Unfortunately, repeated billing errors of the same type and billing errors that are continued even after audits and educational visits, may be used by the government to prove that there is a criminal intent to defraud the government.

Recent changes in the federal laws require that when there is a determination by a Medicare provider that it has received an erroneous overpayment, then the overpayment amount must be refunded to the government within sixty (60) days, or criminal penalties can result.

Attorneys of The Health Law Firm are familiar with:

Representing Medicare providers in responding to subpoenas
Representing Medicare providers in questioning by investigators
Representing Medicare providers in responding to Medicare audits
Representing Medicare providers in defending qui tam (False Claims Act or “whistle blower” law suits)
Representing Medicare providers in responding to ZPIC and RAC audits
Representing Medicare providers in defending litigation for civil monetary penalties
Representing Medicare providers in federal criminal actions against them
Representing Medicare providers in becoming “cooperating witnesses” to assist them in targeting the correct criminal

Medicaid Fraud Defense

Each state administers its own state Medicaid Program.  However, state Medicaid programs are funded, in part, with federal funds and are operated pursuant to federal laws, as well as state laws.  Therefore, a federal investigation may also include charges of Medicaid fraud.  However, for the most part, Medicaid fraud allegations will be investigated by state law enforcement officials.

All states have  a state medicaid fraud control unit (MFCU) or similar agency, usually operating under the authority of the state’s attorney general or its Medicaid agency.  It is usually composed of criminal investigators and prosecuting attorneys.

There are often more rules and restrictions governing billing a Medicaid program for services than there are for the federal Medicare Program.  Additionally, these regulations and services that may be paid by Medicaid funds vary greatly from state to state.

If the Medicaid medical provider bills the Medicaid program too many times, bills for services provided by a non-Medicaid provider, or makes billing mistakes, then it is at risk of being investigated and charged with Medicaid fraud.  Many times the state will conclude that because there were a large number of billing errors of the same type, or if they persist after an audit has revealed these errors to the provider, that intentional fraud was committed.  Sometimes, when there is only one provider of a type of medical service (e.g., oral surgery) in a large geographic area, that person’s high amount of billings to the Medicaid program may cause him or her to come under investigation.

The most common types of problems that may lead to an investigation for Medicaid fraud are:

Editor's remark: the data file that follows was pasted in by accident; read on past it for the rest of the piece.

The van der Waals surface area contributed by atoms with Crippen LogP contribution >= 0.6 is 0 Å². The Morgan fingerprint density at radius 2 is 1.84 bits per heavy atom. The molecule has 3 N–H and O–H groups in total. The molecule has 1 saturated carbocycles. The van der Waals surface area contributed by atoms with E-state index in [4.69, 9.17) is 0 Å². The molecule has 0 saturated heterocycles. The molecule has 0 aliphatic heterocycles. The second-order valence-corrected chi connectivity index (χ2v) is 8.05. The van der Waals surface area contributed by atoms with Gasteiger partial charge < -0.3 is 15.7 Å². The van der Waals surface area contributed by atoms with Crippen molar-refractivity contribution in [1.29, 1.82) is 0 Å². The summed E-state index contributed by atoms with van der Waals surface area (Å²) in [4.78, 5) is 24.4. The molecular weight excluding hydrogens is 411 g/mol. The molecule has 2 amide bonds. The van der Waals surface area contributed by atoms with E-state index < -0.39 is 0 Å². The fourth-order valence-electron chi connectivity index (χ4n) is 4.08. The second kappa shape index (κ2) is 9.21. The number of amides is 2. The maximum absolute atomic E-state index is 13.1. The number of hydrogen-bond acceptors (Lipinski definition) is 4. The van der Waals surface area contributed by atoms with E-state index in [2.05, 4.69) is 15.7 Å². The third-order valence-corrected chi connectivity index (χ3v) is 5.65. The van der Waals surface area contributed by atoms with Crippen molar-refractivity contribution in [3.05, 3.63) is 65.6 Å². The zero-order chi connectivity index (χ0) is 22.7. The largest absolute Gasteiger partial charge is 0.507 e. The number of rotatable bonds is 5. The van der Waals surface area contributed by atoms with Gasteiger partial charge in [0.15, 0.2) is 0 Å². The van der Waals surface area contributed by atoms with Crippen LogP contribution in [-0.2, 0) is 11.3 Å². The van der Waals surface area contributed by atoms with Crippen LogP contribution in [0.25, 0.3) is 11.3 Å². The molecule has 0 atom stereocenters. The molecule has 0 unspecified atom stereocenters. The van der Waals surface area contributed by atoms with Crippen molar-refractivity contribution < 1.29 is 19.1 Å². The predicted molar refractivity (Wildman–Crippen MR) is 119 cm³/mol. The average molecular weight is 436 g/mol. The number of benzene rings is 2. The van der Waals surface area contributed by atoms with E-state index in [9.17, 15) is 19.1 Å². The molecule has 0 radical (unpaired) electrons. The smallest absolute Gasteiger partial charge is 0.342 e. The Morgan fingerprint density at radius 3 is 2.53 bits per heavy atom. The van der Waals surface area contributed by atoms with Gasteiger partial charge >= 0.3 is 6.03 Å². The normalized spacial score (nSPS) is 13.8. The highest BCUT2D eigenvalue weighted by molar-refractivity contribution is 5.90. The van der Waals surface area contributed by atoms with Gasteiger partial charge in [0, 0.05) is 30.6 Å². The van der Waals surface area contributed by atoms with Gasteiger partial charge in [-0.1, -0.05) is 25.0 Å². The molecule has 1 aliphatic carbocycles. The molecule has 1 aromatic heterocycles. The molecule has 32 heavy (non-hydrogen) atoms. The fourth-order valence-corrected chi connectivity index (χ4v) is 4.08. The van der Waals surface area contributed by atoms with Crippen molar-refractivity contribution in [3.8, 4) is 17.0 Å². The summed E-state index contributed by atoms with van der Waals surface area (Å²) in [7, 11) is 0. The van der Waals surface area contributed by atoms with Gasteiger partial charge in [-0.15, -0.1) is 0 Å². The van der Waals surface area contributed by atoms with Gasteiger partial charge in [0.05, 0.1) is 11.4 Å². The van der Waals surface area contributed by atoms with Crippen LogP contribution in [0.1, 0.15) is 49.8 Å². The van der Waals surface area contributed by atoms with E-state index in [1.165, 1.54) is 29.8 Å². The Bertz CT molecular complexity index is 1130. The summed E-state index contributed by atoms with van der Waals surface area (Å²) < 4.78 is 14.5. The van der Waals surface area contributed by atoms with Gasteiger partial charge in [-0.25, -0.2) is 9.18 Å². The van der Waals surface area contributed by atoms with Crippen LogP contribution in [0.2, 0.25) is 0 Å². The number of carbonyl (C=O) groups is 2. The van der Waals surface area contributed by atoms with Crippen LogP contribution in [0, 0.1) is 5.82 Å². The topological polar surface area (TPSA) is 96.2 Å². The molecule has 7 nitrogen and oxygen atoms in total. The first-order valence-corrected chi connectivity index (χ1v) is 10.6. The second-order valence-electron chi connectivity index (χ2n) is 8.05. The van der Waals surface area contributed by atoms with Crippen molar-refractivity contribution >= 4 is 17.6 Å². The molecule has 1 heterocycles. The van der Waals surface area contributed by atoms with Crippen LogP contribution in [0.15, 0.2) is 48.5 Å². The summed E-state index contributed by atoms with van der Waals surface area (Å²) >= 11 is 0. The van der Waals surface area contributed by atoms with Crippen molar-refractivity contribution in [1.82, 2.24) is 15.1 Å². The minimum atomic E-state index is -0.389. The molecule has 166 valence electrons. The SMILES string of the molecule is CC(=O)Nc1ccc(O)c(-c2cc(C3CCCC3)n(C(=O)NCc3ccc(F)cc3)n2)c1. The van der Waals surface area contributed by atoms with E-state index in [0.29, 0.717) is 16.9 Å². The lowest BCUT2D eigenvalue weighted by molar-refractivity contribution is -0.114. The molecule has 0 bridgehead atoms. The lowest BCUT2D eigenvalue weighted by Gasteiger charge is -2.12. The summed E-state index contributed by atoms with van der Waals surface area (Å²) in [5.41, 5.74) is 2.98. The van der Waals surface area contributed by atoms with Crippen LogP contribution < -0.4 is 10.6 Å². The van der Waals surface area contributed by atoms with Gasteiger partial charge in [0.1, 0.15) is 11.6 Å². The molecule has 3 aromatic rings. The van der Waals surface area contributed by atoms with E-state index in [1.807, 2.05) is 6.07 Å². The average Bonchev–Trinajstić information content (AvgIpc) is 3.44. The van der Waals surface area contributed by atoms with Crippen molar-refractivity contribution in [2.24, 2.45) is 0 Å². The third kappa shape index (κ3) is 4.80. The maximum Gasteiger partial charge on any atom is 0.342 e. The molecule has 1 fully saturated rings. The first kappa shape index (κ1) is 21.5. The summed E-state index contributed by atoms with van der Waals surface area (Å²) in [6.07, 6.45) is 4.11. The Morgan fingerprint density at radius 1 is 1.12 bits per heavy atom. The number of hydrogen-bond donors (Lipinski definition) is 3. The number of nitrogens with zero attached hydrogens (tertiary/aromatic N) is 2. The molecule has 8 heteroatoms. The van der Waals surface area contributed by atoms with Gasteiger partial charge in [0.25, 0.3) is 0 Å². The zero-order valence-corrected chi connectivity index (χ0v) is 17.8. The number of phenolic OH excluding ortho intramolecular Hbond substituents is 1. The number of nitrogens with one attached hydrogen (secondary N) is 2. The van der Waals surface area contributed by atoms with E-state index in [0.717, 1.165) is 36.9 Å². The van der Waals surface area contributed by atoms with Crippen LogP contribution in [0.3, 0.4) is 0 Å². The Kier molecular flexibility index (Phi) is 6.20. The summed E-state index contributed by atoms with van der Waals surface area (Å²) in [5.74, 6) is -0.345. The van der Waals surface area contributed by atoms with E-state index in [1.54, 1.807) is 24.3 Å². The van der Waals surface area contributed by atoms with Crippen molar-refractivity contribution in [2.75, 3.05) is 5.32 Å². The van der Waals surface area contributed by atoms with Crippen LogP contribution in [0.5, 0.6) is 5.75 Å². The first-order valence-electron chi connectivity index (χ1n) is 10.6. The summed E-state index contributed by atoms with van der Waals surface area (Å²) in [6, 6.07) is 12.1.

Billing for services that were not rendered
Billing for services provided by someone not properly licensed or trained to provide that service
Billing for services provided by someone who was not a Medicaid provider  Over-billing or upcoding (billing for more services, more time or a higher level of care than was actually delivered)
Billing for items, services, drugs, or treatments which the state’s Medicaid program that it does not specifically cover
Billing for those who should not receive treatment (dead patients, mentally incapacitated patients)
Billing for drugs, equipment or supplies that were previously provided to the Medicaid provider at no cost

Additional Consequences to Health Providers Convicted of Any Health-related Fraud:

A conviction of Medicare fraud, Medicaid fraud, health insurance fraud, or any theft or fraud relating to health care can have exceptionally serious and possibly irreversible consequences to a health professional or the owners and officers of a health care facility.  For these purposes, the laws and regulations that are applicable define a plea of “nolo contendere” the same as a plea of “guilty.”  The laws and regulations that are applicable define a finding of “adjudication withheld” or “adjudication deferred” the same as a finding of “guilty.”

Therefore, pleading “nolo contendere” pursuant to a plea bargain and receiving a finding of “adjudication withheld” will be treated as being found guilty of the offenses charged.

A finding of guilty of a crime related to health fraud (even a misdemeanor) may result in the following collateral consequences:

Being excluded from the Medicare Program for one year or many years
Being terminated as a state Medicaid provider
Being placed on the U.S. government’s “debarred list” and barred form all government contracting activities
Action against the state license
Action against the facility licenses of any other health facilities or organizations in which the person is an owner, officer or employee
Loss of DEA registration
Loss of hospital or health facility clinical privileges
Having participation on provider panels of health insurers terminated

The Health Law Firm is experienced in defending health care professionals in these matters, and will assist you in taking the steps necessary to mitigate adverse consequences, appealing them, or later having them reversed.

Contact an Experienced Attorney

If you have any suspicion that you may be the subject of an ongoing criminal investigation, please immediately consult with us.  We advise our clients not to talk to or provide any statement at all (oral or written) or any documents to any investigator without first consulting with an experienced attorney.